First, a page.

The spiral of the labyrinth is a time-honored tool for meditation. Medieval cathedrals like Chartres had labyrinths. They have been popular on retreat center grounds. The labyrinth is not a maze, where you can get lost. It has one way in and one way out. The object is to get to the center and out again. Start at the starting point by getting into your standing pose, folding your hands over your heart, and making an intention. Walk slowly through the labyrinth until you arrive at center. What is this center to you? What is the center of your life? Is it God? Pause at the center of the labyrinth to consider what your life center is? Then walk the path that gets you out of the labyrinth. Again pause to ask where the experience of coming to your center will lead you as you go out again into the world. How will that center hold as you return to your everyday life.
Labyrinth in Chartres Cathedral
Stations of the Cross
The popular Catholic devotion known as the Stations of the Cross is also a body-focused walking meditation. But the body is Christ’s, traditionally portrayed in 14 scenes depicting his way of the cross, crucifixion, and death. Pope John Paul II added a 15th station for the resurrection. These scenes may be erected along the aisles of a church building or strung out along a path or a road. The way of the cross can be like a pilgrimage. One walks from station to station alone or in a group. In a group stanzas of the hymn Stabat mater (“At the cross her station keeping, stood the mournful mother weeping, close to Jesus to the last”) are sung between stations and a Gospel text and prayers are read at each station. The focus of this meditation is the suffering body of Christ, which he offers for the redemption of humanity. Prayers and devotional readings may be offered at each station.
Stations of the cross St. Joseph Catholic Church, Apple Creek, Missouri
Pilgrimages are practiced in all religions. They are a body-focused walking meditation. Christians have been going on pilgrimages since the early centuries of Christianity, drawn to visit the sites of the life of Christ in the Holy Land. The destination is a holy site. You have to walk to get to that destination. Sometimes you are walking for days. You may walk alone or with a group. Chances are that even if you are walking alone you will end up in a group and bonding with fellow pilgrims will take place. On the way you may chant psalms and sing hymns and stop for prayers as well as meals, rest, or sleep. As you reach the destination pilgrims will often walk barefoot to the final site. Walking barefoot is a expression of humility. It has also been a sign of penitence.
Many people have undertaken pilgrimage as a penance. It has been the custom of the Croagh Patrick pilgrimage in Ireland to climb Ireland’s holiest mountain barefoot, which is certainly a penitential act since the trail itself has been degraded over time by so many people using it. Might pilgrims be thinking of their sins and preparing to make a confession when they reach the chapel on top?
One of the most popular pilgrimages today, drawing pilgrims from around the world, is the Camino to Santiago de Compostella in Spain. The destination is believed to be the final burial site of the Apostle St. James the Elder, whose day of commemoration is July 25. People begin from various starting points. Some Europeans begin from their homes and walk for months. I’ve known people who have walked the Camino. Many do it just for the hike and the adventure, but that has also been a part of pilgrimages. I think part of the lure of this pilgrimage is that so many people have done it for so many centuries. One could feel a part of those who undertook this journey and wonder what would have caused people to set out on such a long walk. (Some did it to earn indulgences.) Is this pilgrimage analogous to the journey through life which we all undertake as part of common humanity but which we also do on our own?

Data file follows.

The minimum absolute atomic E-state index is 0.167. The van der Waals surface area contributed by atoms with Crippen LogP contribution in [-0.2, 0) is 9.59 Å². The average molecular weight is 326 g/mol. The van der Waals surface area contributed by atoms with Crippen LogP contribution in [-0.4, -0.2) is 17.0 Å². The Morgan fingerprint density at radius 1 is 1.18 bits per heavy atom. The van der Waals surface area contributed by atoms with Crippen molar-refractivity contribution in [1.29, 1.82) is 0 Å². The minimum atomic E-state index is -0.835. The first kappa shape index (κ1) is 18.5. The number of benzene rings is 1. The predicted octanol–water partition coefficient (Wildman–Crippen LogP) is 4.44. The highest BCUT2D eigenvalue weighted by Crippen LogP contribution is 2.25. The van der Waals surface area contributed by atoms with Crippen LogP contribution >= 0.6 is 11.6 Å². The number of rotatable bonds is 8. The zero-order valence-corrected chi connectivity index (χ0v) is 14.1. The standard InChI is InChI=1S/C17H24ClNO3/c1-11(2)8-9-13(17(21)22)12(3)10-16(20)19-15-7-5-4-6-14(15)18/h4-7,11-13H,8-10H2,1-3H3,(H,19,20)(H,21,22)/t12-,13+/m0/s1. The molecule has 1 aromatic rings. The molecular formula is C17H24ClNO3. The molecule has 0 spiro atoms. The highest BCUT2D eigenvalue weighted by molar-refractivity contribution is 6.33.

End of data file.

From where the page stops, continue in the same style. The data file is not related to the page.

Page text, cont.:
A local pilgrimage has been developed in Iceland by Pastor Floki Kristinsson that involves a six-day walk to the shrine of St. Thorlak in Skalholt where there is a modern little cathedral. He tells me that the pilgrimage helps people to discover themselves when they are removed from the ordinary routines and pressures of their lives, bond with others on the pilgrim way, and deepen their spirituality. This tends to be a more intentional pilgrimage since it occurs with a smaller group of people who have devotions along the way. The pilgrims travel the last mile barefoot and end the pilgrimage with the Eucharist in the Skalholt church.
An idea I encountered in Iceland was a climbing meditation. Pastor Thorgrimur Danielsson, whom I mentioned above, takes people mountain climbing on Sunday afternoons. Climbing is a form of walking, but it is an uphill walk and sometimes straight up. The more arduous the climb, the more it focuses the mind and brings it into awareness of Earth itself.
Pastor Thorgrimur Danielsson
Mind and body have to work together in mountain climbing because each step must be calculated. One must form a bond with the mountain one is scaling. There is, finally, the reward of the view when one reaches the top, which can inspire thoughts of God’s grandeur and our place in creation.
Most walking meditations take us outdoors. They are opportunities to reconnect with the natural world. The Buddhist teacher of meditation Reginald Ray sees the root cause of the global environmental crisis today “as a crisis of disembodiment” “…we have completely lost our connection with our bodies and our physical existence” (see Reginald A. Ray, Touching Enlightenment: Finding Realization in the Body [Boulder, CO: Sounds True, 2008, 2014], pp. 22-23). As a result, we see nature and other people as objects to be used —exploited—rather than as subjects with whom we are deeply connected. If we are able to regard the natural world as part of who we are, we are less likely to exploit it. We need to come to an awareness that our bodies are part of the earth.
But Reginald Ray provides an earth meditation in which we sit or lay on the ground and imagine ourselves sinking into the earth—down, down, down—as we become reconnected with it. In any event, whether walking or climbing, we need to absorb what we have done in the body by resting and engaging in a meditation that absorbs the experience. Sitting or laying down we connect directly with the earth which has supported our sit, our walk, or our climb. If conditions allow we might do this without the cultural additions of clothing.
Photograph by Pedro Ivan Seralva
Many Westerners assume that meditation is a “spiritual” phenomenon, which is usually taken to mean that it somehow has to do with getting beyond the physical body and world into the mind or spirit. As Christianity recovers its inherent incarnational spirituality and as yoga practitioners claim the Tantric roots of Hatha Yoga, meditation should lead us into a deeper engagement with our physical bodies and with the physical world of which we are a part. Walking in the countryside or in the woods or along the beach should help us connect with earth’s body and with our own bodies in relation the earth. (See Frank Answers About Connecting with Earth’s Body.)
Pastor Frank Senn